The origin of the term sliding for the second collision class is shown in Fig. 3, which provides snapshots of the time evolution of the collision with b = 1.25 and υ = 5 m s^{−1}. In this collision, the two aggregates do indeed slide along the collision plane; sliding friction leads to a small amount of mass transfer between the aggregates as well as to the ejection of monomers and small fragments, but the major part of the noncollided parts of the aggregates move onward, on only slightly disturbed trajectories, giving rise to two large fragments.
We note that in laboratory and microgravity experiments, the more or less intact scattering repulsion of aggregates is observed even at small impact parameters (Weidling et al. 2009, 2012; Heißelmann et al. 2010; Jankowski et al. 2012; Weidling & Blum 2015; Schräpler et al. 2022), corresponding to the “backscattering” or bouncing of the two aggregates. Such a behavior has not been observed in the present study nor, to our knowledge, in other studies of aggregate collisions, except for unrealistically large filling factors (Wada et al. 2011) or in aggregates composed of grains of very different masses such as dustcovered chondrules (Umstätter et al. 2019). We note, however, that such a bouncing behavior is wellknown for solid or liquid clusters (Kalweit & Drikakis 2006; Sommerfeld & Kuschel 2016; Nietiadi & Urbassek 2022).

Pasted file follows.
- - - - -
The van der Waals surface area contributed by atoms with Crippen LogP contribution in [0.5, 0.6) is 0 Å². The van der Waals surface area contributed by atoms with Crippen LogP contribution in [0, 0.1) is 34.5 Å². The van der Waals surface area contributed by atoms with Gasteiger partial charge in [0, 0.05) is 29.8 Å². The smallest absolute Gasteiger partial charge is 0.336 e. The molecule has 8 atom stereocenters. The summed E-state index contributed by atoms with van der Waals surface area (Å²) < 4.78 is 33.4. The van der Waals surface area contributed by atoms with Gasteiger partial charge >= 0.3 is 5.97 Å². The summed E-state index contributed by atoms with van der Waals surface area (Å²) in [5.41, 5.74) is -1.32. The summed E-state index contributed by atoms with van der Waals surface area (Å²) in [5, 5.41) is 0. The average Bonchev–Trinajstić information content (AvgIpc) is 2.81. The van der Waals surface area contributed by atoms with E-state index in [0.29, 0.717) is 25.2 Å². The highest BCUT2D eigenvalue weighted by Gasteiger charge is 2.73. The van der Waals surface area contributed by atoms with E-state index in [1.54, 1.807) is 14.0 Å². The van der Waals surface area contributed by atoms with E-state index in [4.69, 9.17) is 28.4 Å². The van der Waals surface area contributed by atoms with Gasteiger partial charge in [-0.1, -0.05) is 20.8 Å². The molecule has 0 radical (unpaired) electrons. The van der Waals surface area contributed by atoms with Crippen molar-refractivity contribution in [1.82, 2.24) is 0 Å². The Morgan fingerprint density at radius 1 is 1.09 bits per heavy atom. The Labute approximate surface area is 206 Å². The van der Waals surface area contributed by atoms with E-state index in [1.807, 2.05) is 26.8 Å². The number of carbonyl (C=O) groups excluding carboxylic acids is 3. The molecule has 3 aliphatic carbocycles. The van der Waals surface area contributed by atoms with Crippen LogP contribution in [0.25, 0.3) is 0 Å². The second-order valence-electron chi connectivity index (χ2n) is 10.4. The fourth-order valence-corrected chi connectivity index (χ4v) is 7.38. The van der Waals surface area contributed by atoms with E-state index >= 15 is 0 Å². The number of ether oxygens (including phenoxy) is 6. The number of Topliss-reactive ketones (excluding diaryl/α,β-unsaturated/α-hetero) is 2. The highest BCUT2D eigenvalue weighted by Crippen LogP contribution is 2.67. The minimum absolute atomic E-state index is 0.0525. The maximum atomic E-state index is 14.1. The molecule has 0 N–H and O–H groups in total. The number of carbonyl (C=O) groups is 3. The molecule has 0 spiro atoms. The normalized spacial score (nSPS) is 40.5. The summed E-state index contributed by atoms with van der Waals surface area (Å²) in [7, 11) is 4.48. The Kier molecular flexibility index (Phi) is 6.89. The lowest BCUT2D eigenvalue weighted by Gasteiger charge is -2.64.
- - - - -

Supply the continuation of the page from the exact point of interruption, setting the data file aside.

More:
We thus base our classification on only three collision classes: fusion, sliding, and fragmentation. This appears sufficient for the analysis of dust aggregate collisions since here mostly aggregate growth (incorporated in fusion) or destruction (synonymous with fragmentation) is relevant; the sliding class basically keeps the aggregate sizes unchanged. We note that collisions of liquid droplets – of interest in technological applications such as spraying – have been classified similarly; however, the fragmentation regime is denoted as “stretching separation,” where a multitude of small droplets are produced after the colliding droplets separate again (Ashgriz & Poo 1990; Estrade et al. 1999; Sommerfeld & Kuschel 2016). Also collisions of solid clusters, analyzed with the help of molecular dynamics simulations, lead to a similar classification (Kalweit & Drikakis 2006; Nietiadi & Urbassek 2022).
Fig. 2 Tableau of the final state after the collision of two aggregates of filling factor 0.28 colliding with velocity υ (in units of m s^{−1}) and reduced impact parameter b. Grains were projected into the plotted plane in order to allow for a better perception of the monomer distribution. Grains are colored according to their initial aggregate affiliation. The size of the subpanels changes with the collision velocity. 
Fig. 3 Series of snapshots showing the time evolution of a sliding collision: b = 1.25 and υ = 5 m s^{−1}. Grains are colored according to their initial aggregate affiliation.